Less than three years earlier, post-election violence surrounding the rigged presidential elections left 1,200 dead and 600,000 displaced in Kenya. Yet, over the last two years, various grassroots initiatives led by youth have begun to improve quality of life for those in the direst of conditions. Termed “youth groups” on the streets, these initiatives could represent the future of long-term socioeconomic development in Kenya, and its neighboring countries. Members of the Usafi Youth Group in Kibera dig pit latrines to remove waste mounds in the slum, covering the newly fertilized earth with sustainable agriculture projects.

 

Other groups are building community bath houses in the poorest of areas, and organizing meetings to educate the community on the risk of HIV/AIDS. Within this progressive youth culture is the Kibera Olympic Boxing Club, a group of low-income adolescents from the slum who use sport to stay off the street and involved in the community. These youth are a microcosm of the greater movement toward reform, and a generation fighting for a voice.- Bob Miller

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Bob Miller is photographer, filmmaker and multimedia storyteller based in Alabama.

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PART I: CHILDREN - Rue 24, Phnom Penh | Photojournalist: Mikel Aristregi Prieto

PART I: CHILDREN - Rue 24, Phnom Penh | Photojournalist: Mikel Aristregi Prieto | BLACK AND WHITE | Scoop.it

Article 18 of the Constitution of the Kingdom of Cambodia: “the state will protect the rights of children, particularly the right to life, education, and protection during times of war, in addition to protection against economic and sexual exploitation”.

At present Cambodia has around 14 million inhabitants, a number which has increased favourably in recent years due to the period of relative peace the country has experienced since 1993.  Depending on the time of year, the capital, Phnom Penh, has between two and three million inhabitants.

In a country where 81% of the population gain their livelihood from agriculture, the climate determines everything.  However, the extreme poverty in rural areas, the non-existence of technological farming, climatic instability, etc., are all factors which force the population to emigrate to the city in hope of finding a better life.  Unfortunately, what usually happens in these cases is that life does not become better, but the complete opposite.  Due to the parents’ inability to look after all the family members, Cambodian boys and girls have the tendency to start fending for themselves from a very early age.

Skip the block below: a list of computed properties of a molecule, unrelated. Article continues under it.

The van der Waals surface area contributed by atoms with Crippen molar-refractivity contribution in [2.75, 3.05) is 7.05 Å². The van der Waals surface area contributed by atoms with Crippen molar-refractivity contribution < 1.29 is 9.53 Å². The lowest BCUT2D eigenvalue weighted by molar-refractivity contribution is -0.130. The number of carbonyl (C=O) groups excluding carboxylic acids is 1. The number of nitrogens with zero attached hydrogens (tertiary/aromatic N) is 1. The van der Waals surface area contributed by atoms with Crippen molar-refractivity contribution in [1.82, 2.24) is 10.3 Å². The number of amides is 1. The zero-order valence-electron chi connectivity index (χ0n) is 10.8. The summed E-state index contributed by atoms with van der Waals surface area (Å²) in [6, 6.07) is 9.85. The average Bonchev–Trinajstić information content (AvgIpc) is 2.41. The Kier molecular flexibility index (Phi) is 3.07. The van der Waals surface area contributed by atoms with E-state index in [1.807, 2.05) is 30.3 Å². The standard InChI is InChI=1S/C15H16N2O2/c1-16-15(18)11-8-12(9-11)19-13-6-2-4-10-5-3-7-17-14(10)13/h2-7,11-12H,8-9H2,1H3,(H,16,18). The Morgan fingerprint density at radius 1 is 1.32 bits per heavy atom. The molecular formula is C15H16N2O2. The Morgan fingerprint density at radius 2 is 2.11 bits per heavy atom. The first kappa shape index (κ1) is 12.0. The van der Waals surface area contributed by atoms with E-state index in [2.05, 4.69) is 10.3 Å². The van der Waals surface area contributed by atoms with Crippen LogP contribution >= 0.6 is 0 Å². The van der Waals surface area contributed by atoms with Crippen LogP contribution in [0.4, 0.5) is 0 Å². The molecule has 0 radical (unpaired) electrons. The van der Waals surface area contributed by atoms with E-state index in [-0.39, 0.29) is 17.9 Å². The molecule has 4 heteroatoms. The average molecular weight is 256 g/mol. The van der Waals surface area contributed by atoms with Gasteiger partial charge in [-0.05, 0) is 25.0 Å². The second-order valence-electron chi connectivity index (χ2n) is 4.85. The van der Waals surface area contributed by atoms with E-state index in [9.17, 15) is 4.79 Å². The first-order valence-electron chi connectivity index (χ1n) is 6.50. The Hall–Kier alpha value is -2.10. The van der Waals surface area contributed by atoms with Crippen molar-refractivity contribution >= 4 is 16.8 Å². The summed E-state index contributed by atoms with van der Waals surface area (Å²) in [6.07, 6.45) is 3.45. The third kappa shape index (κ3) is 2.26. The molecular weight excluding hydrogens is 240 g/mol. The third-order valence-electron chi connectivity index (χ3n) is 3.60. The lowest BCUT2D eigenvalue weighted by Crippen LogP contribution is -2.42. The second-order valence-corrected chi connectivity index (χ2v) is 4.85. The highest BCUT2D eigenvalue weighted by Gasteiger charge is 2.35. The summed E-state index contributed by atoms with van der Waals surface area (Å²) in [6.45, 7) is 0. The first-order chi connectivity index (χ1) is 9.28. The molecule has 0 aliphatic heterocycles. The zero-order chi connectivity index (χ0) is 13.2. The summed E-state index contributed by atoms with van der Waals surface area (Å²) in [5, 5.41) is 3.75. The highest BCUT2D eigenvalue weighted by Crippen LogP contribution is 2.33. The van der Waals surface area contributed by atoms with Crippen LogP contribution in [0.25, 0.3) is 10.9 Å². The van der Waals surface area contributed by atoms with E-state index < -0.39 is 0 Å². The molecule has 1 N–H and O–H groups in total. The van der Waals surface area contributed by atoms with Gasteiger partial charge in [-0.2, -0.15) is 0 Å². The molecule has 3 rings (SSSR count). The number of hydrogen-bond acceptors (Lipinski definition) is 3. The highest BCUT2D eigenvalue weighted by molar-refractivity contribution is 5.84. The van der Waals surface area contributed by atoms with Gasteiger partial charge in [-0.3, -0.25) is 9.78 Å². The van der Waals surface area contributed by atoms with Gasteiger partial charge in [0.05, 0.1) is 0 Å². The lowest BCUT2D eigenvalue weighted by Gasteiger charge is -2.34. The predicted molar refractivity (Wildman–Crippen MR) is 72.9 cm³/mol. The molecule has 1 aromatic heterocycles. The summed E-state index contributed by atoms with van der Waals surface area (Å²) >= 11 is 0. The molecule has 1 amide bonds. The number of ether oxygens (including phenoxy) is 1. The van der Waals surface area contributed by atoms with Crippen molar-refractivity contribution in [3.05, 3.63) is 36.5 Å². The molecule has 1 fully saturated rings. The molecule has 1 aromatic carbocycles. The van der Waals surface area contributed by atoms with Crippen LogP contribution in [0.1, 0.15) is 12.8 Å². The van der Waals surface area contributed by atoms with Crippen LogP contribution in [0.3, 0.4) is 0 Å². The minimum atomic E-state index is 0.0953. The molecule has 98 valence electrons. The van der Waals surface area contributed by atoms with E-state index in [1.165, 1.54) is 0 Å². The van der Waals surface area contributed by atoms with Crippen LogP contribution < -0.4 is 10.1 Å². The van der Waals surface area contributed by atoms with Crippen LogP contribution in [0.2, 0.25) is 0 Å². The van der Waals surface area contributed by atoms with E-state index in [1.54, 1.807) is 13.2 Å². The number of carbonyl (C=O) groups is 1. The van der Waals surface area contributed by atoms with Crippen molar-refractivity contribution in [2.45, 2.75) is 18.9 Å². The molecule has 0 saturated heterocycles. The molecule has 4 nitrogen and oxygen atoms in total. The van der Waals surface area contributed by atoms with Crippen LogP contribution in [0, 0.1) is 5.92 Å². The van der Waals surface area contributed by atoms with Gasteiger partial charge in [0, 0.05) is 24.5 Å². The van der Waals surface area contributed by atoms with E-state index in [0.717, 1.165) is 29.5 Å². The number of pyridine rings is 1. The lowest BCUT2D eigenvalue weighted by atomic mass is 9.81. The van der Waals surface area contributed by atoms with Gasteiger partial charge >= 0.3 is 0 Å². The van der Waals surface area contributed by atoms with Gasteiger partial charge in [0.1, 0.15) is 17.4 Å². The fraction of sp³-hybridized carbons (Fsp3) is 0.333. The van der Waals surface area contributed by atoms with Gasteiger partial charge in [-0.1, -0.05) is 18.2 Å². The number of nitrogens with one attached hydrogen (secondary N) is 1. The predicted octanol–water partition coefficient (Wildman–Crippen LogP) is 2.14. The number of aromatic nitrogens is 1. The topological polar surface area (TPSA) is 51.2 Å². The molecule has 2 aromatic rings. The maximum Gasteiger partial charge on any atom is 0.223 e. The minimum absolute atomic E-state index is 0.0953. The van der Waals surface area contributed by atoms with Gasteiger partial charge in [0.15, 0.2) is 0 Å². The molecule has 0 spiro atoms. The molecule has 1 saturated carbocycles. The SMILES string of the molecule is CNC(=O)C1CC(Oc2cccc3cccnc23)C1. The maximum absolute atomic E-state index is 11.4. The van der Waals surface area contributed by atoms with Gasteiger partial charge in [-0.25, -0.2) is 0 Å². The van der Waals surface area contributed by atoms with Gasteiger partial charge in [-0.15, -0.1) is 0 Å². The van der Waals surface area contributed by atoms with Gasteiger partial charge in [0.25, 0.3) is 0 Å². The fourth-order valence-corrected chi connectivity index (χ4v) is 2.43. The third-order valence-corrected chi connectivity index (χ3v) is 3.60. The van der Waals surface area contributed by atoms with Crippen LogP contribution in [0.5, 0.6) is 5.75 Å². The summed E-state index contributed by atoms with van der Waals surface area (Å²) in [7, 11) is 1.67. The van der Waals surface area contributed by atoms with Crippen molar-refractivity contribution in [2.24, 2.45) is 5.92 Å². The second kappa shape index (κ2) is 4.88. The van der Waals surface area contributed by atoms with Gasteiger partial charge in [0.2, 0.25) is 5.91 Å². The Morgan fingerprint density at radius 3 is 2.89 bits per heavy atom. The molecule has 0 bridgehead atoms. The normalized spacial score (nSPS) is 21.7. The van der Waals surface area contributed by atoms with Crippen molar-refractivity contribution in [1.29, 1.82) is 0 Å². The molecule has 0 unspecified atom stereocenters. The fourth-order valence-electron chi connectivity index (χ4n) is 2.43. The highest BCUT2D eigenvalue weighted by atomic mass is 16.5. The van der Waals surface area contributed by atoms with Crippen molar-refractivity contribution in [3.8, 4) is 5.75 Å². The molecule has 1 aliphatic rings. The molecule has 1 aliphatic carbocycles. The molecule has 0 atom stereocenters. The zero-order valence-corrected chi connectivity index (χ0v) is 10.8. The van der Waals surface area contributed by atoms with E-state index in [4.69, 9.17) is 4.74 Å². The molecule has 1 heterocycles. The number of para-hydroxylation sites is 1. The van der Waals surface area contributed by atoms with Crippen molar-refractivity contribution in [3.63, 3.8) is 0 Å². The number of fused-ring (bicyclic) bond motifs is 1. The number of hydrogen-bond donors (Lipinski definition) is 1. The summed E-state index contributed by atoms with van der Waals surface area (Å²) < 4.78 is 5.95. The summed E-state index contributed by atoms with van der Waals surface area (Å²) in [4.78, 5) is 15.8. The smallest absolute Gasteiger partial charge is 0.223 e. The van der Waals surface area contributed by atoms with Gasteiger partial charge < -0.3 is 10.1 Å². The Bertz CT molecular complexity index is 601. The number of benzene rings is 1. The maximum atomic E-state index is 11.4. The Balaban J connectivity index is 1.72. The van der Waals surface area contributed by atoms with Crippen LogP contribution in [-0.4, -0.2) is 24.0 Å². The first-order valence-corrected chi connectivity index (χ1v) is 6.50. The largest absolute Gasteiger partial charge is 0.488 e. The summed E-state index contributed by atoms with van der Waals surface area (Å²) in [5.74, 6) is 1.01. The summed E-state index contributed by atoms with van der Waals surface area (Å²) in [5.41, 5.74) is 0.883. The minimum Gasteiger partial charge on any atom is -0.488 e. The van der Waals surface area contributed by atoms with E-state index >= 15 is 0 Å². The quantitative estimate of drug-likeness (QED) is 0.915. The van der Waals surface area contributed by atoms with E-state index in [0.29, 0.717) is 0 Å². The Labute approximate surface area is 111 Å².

In the capital, approximately half the children and teenagers who look after themselves have arrived alone from surrounding provinces, with only a few coins in their pockets.  Some of the children will return to their villages after a few days, weeks, or even months.  Others will spend so long on the street that it becomes impossible to return, simply because they forget who they are and where they come from.  At their roots there is always a completely unstructured family unit, in most cases because of extreme poverty, AIDS, or alcoholism which almost always transforms into domestic violence.

Organised into small groups, the bonds that the children build amongst themselves are strong, deep and sincere; as primitive as the survival instinct itself.  Malnutrition, illness, drug abuse, sexual harassment from tourists, traffic…these are all daily threats that the children face.  Perhaps, above all of those, the lack of affection from society, the feeling of abandonment and the shortage of self-confidence could be seen as the strongest and most pressing threat of all.  Forgotten by their politicians who are immersed in dismantling their country in the shortest possible time, at the moment the only valid option the children have to leave the street is to go through an NGO.  This, however, will never be the solution to the problem.

 

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Another link of photo documentary: http://www.fotovisura.com/user/MikeA/view/rue-24-phnom-penh-kampuchea

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Recall | Photographer: Anastasia Bogomolova

Recall | Photographer:  Anastasia Bogomolova | BLACK AND WHITE | Scoop.it

For the past four years Russian photographer Anastasia Bogomolova has been studying the story of her family via photographs. She digs through countless old images, calling upon family members to recount events and moments from the past.

Recall is the young photographer’s exploration of identity, memory and time through imagery. Inspired to unveil the history of her kin through fragmented memories, Bogomolova also notes that sometimes we are the ones who have to finish writing our family stories. Recall reminds us of the power a photograph can hold—the story it tells and simultaneously leaves out.